Letter from Msgr. Schaedel for bulletin of April 1, 2001
Well, here we are in the fifth week of Lent. Next week is Holy Week. The schedule of Holy Week Services is listed elsewhere in this bulletin. It seems as if Ash Wednesday was yesterday! April is here. Where does time go?
To my way of thinking, Lent at Holy Rosary has been going very, very well. Attendance at our weekday Masses and the Friday Way of the Cross has been very good. Your generosity to the weekly second collections for various good causes has been outstanding—as usual. We had a good number of people, including Holy Rosary parishioners, at the Lenten Penance Service last Sunday at Sacred Heart.
And the attendance and participation in our Wednesday evening adult education series, Spaghetti and Spirituality has been outstanding. I had hoped for about a dozen folks to participate. For the past two weeks we have had about 45 people there. It proves a point—people are hungering to know more about our wonderful Catholic Faith.
Friday evening I had the wonderful privilege of celebrating the 50th Wedding Anniversary Mass for Henry and Santa Bayt. What a wonderful witness of fidelity and Catholic Faith! Hank and Santa are faith-filled and faithful members of Holy Rosary Parish. You and your family are a gift to us all. Thank you! (Son Mike is our faithful usher and “my bodyguard” at the 12:15 p.m. Mass every Sunday too! Thank you, Michael.)
As you know, I’ve often said that an essential part of our preparation for Easter is the Sacrament of Penance. I encourage everyone—not just the “big time sinners—to receive this wonderful sacrament during Lent.
This brings me to another topic. The Indianapolis Star ran an article about the Sacrament of Penance in the Saturday, March 17, issue. Many people, who were upset by the article, have contacted me either here at the parish or at the chancery office. One lady, Mrs. Debra Wright, wrote an excellent letter of response, which was printed later that week. You go, girl! I’m going to comment on this article here:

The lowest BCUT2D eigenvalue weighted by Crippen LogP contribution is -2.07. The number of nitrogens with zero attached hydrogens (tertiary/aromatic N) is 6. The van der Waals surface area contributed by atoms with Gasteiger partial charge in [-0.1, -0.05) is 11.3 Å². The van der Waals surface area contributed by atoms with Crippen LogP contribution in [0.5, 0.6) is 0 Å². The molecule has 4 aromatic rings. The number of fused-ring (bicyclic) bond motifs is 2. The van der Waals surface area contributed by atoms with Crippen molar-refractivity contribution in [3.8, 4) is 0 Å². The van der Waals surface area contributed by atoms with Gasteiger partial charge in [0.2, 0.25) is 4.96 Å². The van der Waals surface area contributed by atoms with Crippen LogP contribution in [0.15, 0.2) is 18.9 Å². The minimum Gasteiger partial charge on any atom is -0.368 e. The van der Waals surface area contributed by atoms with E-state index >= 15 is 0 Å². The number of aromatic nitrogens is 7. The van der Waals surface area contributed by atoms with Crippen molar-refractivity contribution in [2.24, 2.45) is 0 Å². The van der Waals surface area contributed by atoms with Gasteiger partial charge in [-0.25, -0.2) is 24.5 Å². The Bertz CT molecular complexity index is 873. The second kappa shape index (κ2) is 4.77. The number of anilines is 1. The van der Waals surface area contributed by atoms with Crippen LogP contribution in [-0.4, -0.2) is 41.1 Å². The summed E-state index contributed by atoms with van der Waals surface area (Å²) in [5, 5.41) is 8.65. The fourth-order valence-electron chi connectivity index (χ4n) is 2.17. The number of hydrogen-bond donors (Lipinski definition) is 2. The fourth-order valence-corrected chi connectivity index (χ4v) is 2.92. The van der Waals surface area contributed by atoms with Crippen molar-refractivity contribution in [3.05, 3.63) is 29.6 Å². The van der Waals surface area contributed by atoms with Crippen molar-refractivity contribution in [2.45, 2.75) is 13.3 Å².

The title of the March 17th article in The Indianapolis Star was “Few Confessions: The age-old practice of recalling one’s sins in front of a priest is waning.” No it isn’t. That has not been my experience in recent years. In fact, it’s just the opposite.
The article begins by stating that not as many people go to confession today as they did “a century ago.” It may surprise you, but I wasn’t around in 1901, but I suppose that might be true. And, yes, the statistics no doubt would show that fewer people approach this sacrament as compared to thirty or forty years ago. But my own experience tells me that more people are beginning to “come back” to confession. In other words, the downward trend is reversing itself.
I noted this in parishes where I served previously. The last two parishes where I was assigned (Saint Monica and Saint Malachy) were becoming “mega-parishes.” We had all kinds of new families moving in each month. Lots of young families and singles. In one parish, we had to expand the time allotted for confession each weekend. Penance Services during Lent or Advent are well attended in places where I assist in hearing confessions. Our Catholic school children are no longer brought to confession in “forced marches.” It’s optional. But they come—in droves. Three of us heard confessions at Central Catholic a week ago. We thought they would never stop coming. What a nice problem to have!
I admit that the numbers “ain’t what they used to be,” but I also think we are getting back on track. Why did this happen? I think there are several reasons. Society and general (and yes, even the Church, sad to say) has downplayed the reality of guilt and sin in our lives. Years ago the non-Catholic, Dr. Menninger of the famous Menninger Clinic, wrote a book called Whatever Happened to Sin? In short, he said that we rationalize most things away these days. Nothing is a sin anymore. It’s always somebody else’s fault. Comedian Flip Wilson had the same line, “The devil made me do it.” No sin—no need for confession.
People often talk about or joke about “Catholic guilt.” They claim to have been victims of a time when their Catholic upbringing made them feel overly guilty over just about everything. I don’t know whether I was lucky in parents—or teachers—or parish priests—or all three—but I never felt that way. Guilty, yes. Appropriately guilty, yes. What kid is perfect? But never to this state of paranoia some people describe. I cannot speak for them. But it was not in my experience as a child or teenager growing up Catholic.
Enough of this for now. I could go on for the length of this entire bulletin, but we have other things to publish. I’ll write more about the Star article in weeks to come. Suffice it to say, I don’t resonate with much of it at all.
Faithfully in God’s Providence,